Amherst was hardly alone in its eagerness to avoid evidence that might undermine the accuser’s version of events; the same happened at Penn State, St. Joseph’s, Duke, Ohio State, Occidental, Lynn, Marlboro, Michigan, and Notre Dame.
Even in cases with a more complete evidentiary base, accused students have often been blocked from presenting a full-fledged defense. As part of its reinterpretation of Title IX, the Obama administration sought to shield campus accusers from cross-examination. OCR’s 2011 guidance “strongly” discouraged direct cross-examination of accusers by the accused student—a critical restriction, since most university procedures require the accused student, rather than his lawyer, to defend himself in the hearing. OCR’s 2014 guidance suggested that this type of cross-examination in and of itself could create a hostile environment. The Obama administration even spoke favorably about the growing trend among schools to abolish hearings altogether and allow a single official to serve as investigator, prosecutor, judge, and jury in sexual-assault cases.
The Supreme Court has never held that campus disciplinary hearings must permit cross-examination. Nonetheless, the recent attack on the practice has left schools struggling to explain why they would not want to utilize what the Court has described as the “greatest legal engine ever invented for the discovery of truth.” In June 2016, the University of Cincinnati found a student guilty of sexual assault after a hearing at which neither his accuser nor the university’s Title IX investigator appeared. In an unintentionally comical line, the hearing chair noted the absent witnesses before asking the accused student if he had “any questions of the Title IX report.” The student, befuddled, replied, “Well, since she’s not here, I can’t really ask anything of the report.” (The panel chair did not indicate how the “report” could have answered any questions.) Cincinnati found the student guilty anyway.1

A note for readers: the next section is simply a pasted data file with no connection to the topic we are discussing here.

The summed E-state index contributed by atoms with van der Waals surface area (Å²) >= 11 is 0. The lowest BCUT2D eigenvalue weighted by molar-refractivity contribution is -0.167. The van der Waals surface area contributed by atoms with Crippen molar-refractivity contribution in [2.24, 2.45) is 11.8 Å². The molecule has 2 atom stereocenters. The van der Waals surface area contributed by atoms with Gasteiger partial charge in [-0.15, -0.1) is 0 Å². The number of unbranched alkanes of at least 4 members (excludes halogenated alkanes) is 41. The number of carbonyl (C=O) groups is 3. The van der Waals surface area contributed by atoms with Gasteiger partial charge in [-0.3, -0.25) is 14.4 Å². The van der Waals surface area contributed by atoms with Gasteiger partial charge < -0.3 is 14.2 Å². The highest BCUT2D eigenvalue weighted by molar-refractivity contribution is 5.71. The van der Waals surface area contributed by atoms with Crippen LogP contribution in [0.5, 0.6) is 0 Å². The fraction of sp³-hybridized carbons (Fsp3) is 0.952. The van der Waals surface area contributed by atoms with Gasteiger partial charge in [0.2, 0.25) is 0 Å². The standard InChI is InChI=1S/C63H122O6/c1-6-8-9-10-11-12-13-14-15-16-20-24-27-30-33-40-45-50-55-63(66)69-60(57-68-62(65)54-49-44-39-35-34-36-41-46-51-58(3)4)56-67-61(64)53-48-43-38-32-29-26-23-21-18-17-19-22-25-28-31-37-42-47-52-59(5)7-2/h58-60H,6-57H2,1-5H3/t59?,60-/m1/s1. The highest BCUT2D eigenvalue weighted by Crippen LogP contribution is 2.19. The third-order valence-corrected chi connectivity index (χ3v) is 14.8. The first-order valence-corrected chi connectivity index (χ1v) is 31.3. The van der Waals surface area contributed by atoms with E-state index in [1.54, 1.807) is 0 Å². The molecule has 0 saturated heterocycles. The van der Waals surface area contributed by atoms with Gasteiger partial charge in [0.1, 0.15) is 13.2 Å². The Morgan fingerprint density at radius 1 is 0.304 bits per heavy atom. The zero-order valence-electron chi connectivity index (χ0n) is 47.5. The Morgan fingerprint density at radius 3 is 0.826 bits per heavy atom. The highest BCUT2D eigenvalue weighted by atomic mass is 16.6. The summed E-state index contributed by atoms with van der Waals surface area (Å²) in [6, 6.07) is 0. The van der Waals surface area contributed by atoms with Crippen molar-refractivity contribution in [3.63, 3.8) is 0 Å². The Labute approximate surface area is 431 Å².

Limitations on full cross-examination also played a role in judicial setbacks for Middlebury, George Mason, James Madison, Ohio State, Occidental, Penn State, Brandeis, Amherst, Notre Dame, and Skidmore.
Finally, since 2011, more than 300 students have filed Title IX complaints with the Office for Civil Rights, alleging mishandling of their sexual-assault allegation by their college. OCR’s leadership seemed to welcome the complaints, which allowed Obama officials not only to inspect the individual case but all sexual-assault claims at the school in question over a three-year period. Northwestern University professor Laura Kipnis has estimated that during the Obama years, colleges spent between $60 million and $100 million on these investigations. If OCR finds a Title IX violation, that might lead to a loss of federal funding. This has led Harvard Law professors Jeannie Suk Gersen, Janet Halley, Elizabeth Bartholet, and Nancy Gertner to observe in a white paper submitted to OCR that universities have “strong incentives to ensure the school stays in OCR’s good graces.”
One of the earliest lawsuits after the Obama administration’s policy shift, involving former Xavier University basketball player Dez Wells, demonstrated how an OCR investigation can affect the fairness of a university inquiry. The accuser’s complaint had been referred both to Xavier’s Title IX office and the Cincinnati police. The police concluded that the allegation was meritless; Hamilton County Prosecuting Attorney Joseph Deters later said he considered charging the accuser with filing a false police report.
Deters asked Xavier to delay its proceedings until his office completed its investigation. School officials refused. Instead, three weeks after the initial allegation, the university expelled Wells. He sued and speculated that Xavier’s haste came not from a quest for justice but instead from a desire to avoid difficulties in finalizing an agreement with OCR to resolve an unrelated complaint filed by two female Xavier students. (In recent years, OCR has entered into dozens of similar resolution agreements, which bind universities to policy changes in exchange for removing the threat of losing federal funds.) In a July 2014 ruling, Judge Arthur Spiegel observed that Xavier’s disciplinary tribunal, however “well-equipped to adjudicate questions of cheating, may have been in over its head with relation to an alleged false accusation of sexual assault.” Soon thereafter, the two sides settled; Wells transferred to the University of Maryland.